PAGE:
An investigator found that Traffic Court judges routinely gave breaks to political insiders who had appeared before them to fight traffic violations and accompanying fines.
One judge recounted how, as a new arrival on Traffic Court, he was advised by another judge not to buck the ticket-fixing culture, but rather to "get with the game plan." Another judge was quoted as dismissing the outrageous, two-tiered system of justice as "just politics. That's all."
What's needed most from the high court is a plan to root out the problems that tilt the scales of justice and undermine confidence in Traffic Court, as well as in the judiciary statewide.
While the justices approved the appointment more than a year ago of an interim Traffic Court administrator, Common Pleas Court Judge Gary S. Glazer, who has set the right tone, they need to move ahead on reforms that will last long after Glazer moves on to his next assignment.
Yet the high court's behind-the-scenes decision to replace Castille as city court liaison with Justice J. Michael Eakin was apparently rooted in the chafing of some justices over the fact that they weren't involved in deciding whether to release the Traffic Court investigation publicly.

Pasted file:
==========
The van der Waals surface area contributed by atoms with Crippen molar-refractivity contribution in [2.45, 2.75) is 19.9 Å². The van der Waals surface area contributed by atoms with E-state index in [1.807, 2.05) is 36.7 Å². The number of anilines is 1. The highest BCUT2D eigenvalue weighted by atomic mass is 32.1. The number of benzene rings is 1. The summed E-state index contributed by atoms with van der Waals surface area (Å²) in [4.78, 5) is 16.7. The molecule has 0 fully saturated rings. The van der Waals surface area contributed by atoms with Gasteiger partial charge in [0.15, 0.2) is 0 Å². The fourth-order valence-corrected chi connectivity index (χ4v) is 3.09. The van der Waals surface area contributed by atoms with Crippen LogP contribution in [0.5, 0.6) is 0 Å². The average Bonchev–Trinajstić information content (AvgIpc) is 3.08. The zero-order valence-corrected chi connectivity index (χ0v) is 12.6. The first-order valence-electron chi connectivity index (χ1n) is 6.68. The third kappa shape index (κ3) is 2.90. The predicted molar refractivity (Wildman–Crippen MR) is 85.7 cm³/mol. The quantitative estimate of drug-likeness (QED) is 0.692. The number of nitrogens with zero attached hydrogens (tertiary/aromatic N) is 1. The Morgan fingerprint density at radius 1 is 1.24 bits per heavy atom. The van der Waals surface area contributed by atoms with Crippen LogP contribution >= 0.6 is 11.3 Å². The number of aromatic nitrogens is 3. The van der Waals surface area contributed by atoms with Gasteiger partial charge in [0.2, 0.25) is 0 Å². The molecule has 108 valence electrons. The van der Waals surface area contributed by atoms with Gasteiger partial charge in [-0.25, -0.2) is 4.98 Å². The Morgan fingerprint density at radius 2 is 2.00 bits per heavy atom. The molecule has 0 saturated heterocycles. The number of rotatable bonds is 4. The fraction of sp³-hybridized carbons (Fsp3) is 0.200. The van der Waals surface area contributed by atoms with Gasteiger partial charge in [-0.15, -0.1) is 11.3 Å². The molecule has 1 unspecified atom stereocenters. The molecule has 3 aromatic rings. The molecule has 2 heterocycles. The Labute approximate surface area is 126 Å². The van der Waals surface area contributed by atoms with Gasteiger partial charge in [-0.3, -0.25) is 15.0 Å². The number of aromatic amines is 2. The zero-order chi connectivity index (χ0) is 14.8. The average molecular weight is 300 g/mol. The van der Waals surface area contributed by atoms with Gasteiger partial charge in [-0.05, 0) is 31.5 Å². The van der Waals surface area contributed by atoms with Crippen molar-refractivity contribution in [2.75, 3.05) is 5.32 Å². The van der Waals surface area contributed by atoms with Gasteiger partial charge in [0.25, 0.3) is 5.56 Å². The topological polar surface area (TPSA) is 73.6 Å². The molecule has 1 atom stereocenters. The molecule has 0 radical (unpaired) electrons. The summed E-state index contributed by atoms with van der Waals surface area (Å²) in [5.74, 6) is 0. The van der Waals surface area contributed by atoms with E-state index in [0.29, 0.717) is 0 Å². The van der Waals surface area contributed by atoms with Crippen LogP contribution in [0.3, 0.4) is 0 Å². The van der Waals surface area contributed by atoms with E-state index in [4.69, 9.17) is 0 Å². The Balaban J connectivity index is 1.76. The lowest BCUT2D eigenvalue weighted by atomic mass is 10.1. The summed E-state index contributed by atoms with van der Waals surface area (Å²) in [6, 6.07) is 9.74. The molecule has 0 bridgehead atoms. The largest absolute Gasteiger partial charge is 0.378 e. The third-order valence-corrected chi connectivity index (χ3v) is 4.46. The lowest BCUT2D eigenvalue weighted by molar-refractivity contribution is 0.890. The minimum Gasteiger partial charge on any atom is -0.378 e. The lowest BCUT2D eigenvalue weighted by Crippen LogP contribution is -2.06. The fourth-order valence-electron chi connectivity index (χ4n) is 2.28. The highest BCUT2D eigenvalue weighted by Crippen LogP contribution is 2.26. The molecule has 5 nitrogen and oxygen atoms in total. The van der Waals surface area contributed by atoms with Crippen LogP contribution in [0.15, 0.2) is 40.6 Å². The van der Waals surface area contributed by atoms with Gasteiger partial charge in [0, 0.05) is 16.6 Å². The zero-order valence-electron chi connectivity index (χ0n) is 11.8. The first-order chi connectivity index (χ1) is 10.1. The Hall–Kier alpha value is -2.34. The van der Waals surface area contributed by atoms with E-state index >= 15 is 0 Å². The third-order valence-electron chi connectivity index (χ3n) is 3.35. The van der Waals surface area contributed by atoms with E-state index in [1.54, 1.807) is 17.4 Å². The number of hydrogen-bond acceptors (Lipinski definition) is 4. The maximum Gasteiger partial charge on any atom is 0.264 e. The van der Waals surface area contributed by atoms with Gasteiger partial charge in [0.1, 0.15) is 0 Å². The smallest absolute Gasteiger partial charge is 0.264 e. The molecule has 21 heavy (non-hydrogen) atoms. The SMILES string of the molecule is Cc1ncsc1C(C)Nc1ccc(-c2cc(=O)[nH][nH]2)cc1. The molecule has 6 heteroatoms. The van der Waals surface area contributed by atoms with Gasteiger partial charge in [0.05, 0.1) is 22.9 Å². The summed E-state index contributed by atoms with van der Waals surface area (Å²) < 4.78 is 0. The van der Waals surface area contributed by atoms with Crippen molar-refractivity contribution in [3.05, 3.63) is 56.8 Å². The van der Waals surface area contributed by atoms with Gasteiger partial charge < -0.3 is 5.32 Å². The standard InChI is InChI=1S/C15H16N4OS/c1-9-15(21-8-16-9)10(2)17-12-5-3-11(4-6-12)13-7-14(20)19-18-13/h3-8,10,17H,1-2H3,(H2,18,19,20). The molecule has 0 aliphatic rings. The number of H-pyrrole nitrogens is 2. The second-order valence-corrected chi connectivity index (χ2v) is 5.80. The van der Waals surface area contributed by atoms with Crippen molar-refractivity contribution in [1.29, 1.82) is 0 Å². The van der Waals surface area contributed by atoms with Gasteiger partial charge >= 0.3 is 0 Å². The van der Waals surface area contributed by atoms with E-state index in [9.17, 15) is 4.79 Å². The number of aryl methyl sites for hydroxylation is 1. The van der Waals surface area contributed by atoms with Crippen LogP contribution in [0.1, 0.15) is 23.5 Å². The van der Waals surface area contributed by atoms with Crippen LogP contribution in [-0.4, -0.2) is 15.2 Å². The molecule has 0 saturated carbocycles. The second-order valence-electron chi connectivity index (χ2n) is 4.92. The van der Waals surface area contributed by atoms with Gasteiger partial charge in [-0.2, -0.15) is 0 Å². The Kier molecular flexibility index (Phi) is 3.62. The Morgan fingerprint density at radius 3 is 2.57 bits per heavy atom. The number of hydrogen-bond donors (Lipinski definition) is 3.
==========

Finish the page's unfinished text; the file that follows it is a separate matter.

It's just as well that the Traffic Court findings were made public without delay, in particular since the inquiry turned up an embarrassing revelation that Castille's fellow justice from Philadelphia, Seamus McCaffery, once met with a court official to discuss a ticket McCaffery's wife received.
It was important to air that information, along with McCaffery's assertion that he had not influenced the outcome of his wife's ticket for driving the wrong way on Market Street in Center City. Moreover, Traffic Court problems stretch back decades, as do reform efforts.
With an independent FBI probe of Traffic Court under way, this is no time for the esteemed justices on the state's highest court to be sidetracked from enacting broad-based reform measures due to their infighting. So it's good that Eakin has issued a statement saying he is committed to reform.
Under Castille's supervision, the city's criminal courts also have been making progress in stemming a high dismissal rate, no-shows, and witness intimidation. On both fronts, the Supreme Court should be moving forward.